LONDON â€” Battered by allegations of phone hacking by the now-shutteredÂ News of the World,Â Rupert Murdochâ€™s News Corporation on Monday effectively delayed government action on its proposed takeover of the satellite broadcast giant British Sky Broadcasting as the company scrambled to save the $12 billion deal from collapse.
The News Corporation announced that it was prepared to submit its offer for the 61 percent of BSkyB it does not already own to the countryâ€™s Competition Commission, an independent group that considers mergers and acquisitions within the United Kingdom. The company had previously offered to spin off the Sky News channel to avoid referral to the commission, but now says it wants to keep Sky News and take its chances with the regulator.
â€œNews Corporation is ready to engage with the Competition Commission on substance,â€ the company said in a statement, adding that it â€œcontinues to believe that, taking into account the only relevant legal test, its proposed acquisition will not lead to there being insufficient plurality in news provision in the U.K.â€
The announcement gives the deal some breathing room, avoiding an emergency vote called by the opposition Labour Party for Wednesday, when politicians were likely to have dealt a fatal blow to the acquisition. In the longer term, the commissionâ€™s lengthy review process, which could take up to eight months, could give the News Corporation some distance from the political fallout of the hacking scandal.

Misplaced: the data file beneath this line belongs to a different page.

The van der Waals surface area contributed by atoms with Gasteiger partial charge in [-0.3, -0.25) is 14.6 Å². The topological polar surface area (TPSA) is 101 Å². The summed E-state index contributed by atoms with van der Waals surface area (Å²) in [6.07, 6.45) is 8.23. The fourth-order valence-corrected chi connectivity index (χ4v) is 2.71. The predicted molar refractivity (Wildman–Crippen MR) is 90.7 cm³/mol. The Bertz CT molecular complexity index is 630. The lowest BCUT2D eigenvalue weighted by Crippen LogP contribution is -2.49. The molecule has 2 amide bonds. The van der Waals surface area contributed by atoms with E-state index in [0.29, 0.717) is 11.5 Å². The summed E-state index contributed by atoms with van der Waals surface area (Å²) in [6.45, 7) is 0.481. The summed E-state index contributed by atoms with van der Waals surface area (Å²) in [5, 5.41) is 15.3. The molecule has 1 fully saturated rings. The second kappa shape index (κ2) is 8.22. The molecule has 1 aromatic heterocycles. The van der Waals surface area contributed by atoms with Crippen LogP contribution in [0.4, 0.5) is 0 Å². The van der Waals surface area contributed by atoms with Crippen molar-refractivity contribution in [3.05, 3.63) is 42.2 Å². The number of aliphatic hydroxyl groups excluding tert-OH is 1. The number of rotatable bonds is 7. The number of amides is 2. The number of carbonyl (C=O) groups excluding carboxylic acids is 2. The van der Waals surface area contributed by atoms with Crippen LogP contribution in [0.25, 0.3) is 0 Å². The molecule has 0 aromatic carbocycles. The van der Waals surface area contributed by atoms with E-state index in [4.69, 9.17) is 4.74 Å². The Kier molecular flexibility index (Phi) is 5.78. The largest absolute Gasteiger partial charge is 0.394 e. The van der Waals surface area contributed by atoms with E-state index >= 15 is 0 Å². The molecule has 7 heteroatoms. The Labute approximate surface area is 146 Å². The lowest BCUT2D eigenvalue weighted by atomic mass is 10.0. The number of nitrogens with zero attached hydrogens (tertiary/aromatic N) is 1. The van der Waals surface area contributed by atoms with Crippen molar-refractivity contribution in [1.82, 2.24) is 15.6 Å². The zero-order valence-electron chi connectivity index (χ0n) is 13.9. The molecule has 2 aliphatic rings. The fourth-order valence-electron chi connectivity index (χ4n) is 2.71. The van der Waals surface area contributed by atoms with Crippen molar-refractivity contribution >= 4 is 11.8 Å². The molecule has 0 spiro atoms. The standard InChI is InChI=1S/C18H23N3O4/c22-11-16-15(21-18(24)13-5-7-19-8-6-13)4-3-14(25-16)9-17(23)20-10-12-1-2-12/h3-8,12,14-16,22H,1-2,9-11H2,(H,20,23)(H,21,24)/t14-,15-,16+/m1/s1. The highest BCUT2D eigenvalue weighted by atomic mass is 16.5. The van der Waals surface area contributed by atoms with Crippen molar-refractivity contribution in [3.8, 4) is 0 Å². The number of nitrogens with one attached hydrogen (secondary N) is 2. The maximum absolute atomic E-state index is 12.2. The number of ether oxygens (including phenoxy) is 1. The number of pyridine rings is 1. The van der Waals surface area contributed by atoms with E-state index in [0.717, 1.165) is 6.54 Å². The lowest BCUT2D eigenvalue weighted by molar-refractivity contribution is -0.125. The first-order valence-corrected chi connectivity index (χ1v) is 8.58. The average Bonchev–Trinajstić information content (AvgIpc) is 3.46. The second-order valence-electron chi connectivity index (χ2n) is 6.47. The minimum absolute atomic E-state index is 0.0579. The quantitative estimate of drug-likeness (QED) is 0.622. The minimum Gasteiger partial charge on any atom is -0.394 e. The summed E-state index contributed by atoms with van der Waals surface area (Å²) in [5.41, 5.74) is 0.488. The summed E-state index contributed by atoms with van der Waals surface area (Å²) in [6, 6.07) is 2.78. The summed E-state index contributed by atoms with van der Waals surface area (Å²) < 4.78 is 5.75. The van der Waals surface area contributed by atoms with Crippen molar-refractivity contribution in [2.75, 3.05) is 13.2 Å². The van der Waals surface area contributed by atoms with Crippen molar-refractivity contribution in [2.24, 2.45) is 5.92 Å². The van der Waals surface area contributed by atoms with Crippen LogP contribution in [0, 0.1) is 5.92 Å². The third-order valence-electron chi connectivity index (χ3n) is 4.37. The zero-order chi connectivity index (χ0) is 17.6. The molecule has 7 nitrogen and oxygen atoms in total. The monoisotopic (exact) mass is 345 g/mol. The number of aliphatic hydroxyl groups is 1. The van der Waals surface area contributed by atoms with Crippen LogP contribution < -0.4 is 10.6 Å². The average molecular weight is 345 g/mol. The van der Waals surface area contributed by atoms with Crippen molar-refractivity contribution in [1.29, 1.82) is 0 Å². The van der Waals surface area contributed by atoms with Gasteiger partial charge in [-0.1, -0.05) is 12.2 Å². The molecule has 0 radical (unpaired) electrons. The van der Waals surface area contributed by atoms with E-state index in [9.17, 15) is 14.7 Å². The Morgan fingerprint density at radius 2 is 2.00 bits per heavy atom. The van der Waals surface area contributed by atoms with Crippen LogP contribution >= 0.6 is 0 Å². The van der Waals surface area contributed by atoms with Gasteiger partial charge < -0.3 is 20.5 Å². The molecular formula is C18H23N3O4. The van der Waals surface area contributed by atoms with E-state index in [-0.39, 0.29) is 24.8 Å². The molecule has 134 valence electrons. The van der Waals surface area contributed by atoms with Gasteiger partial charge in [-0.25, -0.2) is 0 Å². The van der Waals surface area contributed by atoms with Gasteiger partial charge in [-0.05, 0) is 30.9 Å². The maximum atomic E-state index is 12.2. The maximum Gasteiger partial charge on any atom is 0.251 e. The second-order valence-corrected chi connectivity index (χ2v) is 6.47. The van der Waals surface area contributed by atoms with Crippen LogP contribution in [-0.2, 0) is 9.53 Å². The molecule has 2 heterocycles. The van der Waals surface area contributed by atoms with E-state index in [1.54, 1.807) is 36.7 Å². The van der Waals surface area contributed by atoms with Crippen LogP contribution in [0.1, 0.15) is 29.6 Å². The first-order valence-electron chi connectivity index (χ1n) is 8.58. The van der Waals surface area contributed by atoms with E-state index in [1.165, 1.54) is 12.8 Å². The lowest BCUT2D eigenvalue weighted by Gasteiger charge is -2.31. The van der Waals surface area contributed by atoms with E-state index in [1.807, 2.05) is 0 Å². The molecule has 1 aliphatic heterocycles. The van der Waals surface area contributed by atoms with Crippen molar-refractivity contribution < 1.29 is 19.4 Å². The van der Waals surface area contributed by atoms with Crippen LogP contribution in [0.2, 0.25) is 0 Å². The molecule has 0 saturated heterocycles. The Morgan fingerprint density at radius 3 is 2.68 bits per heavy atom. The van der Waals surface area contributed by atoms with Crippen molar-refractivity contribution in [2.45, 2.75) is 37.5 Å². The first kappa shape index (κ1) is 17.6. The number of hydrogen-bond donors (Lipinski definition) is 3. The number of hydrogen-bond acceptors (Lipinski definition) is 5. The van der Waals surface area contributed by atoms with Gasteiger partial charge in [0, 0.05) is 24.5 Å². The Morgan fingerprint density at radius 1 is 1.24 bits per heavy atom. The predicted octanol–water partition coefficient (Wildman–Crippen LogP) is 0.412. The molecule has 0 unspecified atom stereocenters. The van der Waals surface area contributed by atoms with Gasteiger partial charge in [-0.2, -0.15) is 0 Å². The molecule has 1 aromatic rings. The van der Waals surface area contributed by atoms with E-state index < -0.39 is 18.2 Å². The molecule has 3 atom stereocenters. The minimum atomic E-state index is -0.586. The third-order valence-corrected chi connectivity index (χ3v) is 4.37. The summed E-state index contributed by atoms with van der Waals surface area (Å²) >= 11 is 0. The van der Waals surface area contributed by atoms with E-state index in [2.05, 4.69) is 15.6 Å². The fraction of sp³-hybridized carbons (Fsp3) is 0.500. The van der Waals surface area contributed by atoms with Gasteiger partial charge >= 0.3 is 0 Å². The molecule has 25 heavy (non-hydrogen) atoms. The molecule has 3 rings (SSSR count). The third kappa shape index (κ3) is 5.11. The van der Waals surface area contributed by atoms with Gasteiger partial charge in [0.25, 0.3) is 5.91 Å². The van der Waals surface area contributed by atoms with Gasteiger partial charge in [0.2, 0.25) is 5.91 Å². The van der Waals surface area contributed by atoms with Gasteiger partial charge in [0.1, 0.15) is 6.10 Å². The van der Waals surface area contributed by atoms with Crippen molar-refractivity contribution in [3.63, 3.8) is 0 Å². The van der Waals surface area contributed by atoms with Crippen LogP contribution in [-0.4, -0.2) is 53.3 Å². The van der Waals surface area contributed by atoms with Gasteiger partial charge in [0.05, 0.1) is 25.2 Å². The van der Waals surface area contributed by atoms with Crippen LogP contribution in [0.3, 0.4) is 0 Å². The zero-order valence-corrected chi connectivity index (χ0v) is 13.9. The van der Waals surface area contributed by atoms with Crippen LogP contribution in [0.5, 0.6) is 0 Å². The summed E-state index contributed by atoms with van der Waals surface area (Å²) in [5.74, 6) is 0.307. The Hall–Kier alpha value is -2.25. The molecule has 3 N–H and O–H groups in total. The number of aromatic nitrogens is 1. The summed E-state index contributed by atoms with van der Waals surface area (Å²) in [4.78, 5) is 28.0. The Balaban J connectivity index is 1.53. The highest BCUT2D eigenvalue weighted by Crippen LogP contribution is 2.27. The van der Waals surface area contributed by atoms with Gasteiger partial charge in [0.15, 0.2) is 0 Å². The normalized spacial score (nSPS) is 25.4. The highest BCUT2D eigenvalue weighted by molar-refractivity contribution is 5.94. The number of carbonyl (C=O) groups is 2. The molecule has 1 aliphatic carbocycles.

But the move also raises the question of just how much the News Corporation might balance the prospects of the BSkyB acquisition, which would be the largest in the companyâ€™s history, with its newspaper business.
Mr. Murdoch built the News Corporation on newspapers â€” his first love and still where he devotes most of his time and energy â€” but the tabloid scandal has become a hindrance to his more lucrative digital and entertainment properties. With The News of the World already shut down, many observers wonder whether Mr. Murdoch would stomach selling or closing more papers.
David Bank, a media analyst at RBC Capital Markets in New York, said it was a decision that would win approval from investors.
â€œInvestors would probably want nothing more,â€ he said. â€œItâ€™s the worst business in the portfolio.â€
But Claire Enders, a media analyst in London, said the News Corporation was still far from such a decisive move as jettisoning all of its British newspapers. â€œThe newspapers are very dear to Mr. Murdochâ€™s heart,â€ she said. â€œYou have also got to find a buyer for these things. They are barely profitable.â€
The Murdoch family â€œis in a bunker,â€ according to one person who is close to the company but declined to be identified discussing confidential matters. But, this person added, the idea of the News Corporation getting out of the newspaper business was very unlikely.
Shares in the News Corporation fell 7 percent on Monday. Since the scandal exploded last week, shares in the company have declined 11.4 percent; shares of BSkyB have fallen more than 15 percent.
Thomas Eagan, an analyst for the London-based company Collins Stewart, said the pullback in the BSkyB stock price could actually help the News Corporation â€œto get it cheaper than it otherwise would have.â€
To read more, visit:Â http://www.nytimes.com/2011/07/12/world/europe/12bskyb.html?_r=1
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